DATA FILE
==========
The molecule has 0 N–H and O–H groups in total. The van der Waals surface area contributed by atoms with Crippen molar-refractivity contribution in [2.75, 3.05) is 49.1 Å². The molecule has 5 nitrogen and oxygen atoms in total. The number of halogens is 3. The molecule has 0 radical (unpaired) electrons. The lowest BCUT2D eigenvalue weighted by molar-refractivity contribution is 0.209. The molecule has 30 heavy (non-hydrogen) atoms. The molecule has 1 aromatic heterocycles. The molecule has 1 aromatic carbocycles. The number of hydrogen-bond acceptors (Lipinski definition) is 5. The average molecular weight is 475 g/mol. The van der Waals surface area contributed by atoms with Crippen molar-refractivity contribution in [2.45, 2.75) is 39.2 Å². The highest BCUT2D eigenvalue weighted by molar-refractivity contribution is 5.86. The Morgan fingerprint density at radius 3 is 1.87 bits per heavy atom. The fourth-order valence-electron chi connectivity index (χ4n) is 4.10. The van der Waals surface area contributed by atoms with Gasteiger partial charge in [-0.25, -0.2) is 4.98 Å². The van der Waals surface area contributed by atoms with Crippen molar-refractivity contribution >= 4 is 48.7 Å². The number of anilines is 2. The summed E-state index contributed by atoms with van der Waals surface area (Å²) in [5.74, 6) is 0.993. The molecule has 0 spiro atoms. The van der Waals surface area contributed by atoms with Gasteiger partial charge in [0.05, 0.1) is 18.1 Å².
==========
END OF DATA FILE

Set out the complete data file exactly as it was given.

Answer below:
The molecule has 0 N–H and O–H groups in total. The van der Waals surface area contributed by atoms with Crippen molar-refractivity contribution in [2.75, 3.05) is 49.1 Å². The molecule has 5 nitrogen and oxygen atoms in total. The number of halogens is 3. The molecule has 0 radical (unpaired) electrons. The lowest BCUT2D eigenvalue weighted by molar-refractivity contribution is 0.209. The molecule has 30 heavy (non-hydrogen) atoms. The molecule has 1 aromatic heterocycles. The molecule has 1 aromatic carbocycles. The number of hydrogen-bond acceptors (Lipinski definition) is 5. The average molecular weight is 475 g/mol. The van der Waals surface area contributed by atoms with Crippen molar-refractivity contribution in [2.45, 2.75) is 39.2 Å². The highest BCUT2D eigenvalue weighted by molar-refractivity contribution is 5.86. The Morgan fingerprint density at radius 3 is 1.87 bits per heavy atom. The fourth-order valence-electron chi connectivity index (χ4n) is 4.10. The van der Waals surface area contributed by atoms with Gasteiger partial charge in [-0.25, -0.2) is 4.98 Å². The van der Waals surface area contributed by atoms with Crippen molar-refractivity contribution >= 4 is 48.7 Å². The number of anilines is 2. The summed E-state index contributed by atoms with van der Waals surface area (Å²) in [5.74, 6) is 0.993. The molecule has 0 spiro atoms. The van der Waals surface area contributed by atoms with Gasteiger partial charge in [0.05, 0.1) is 18.1 Å².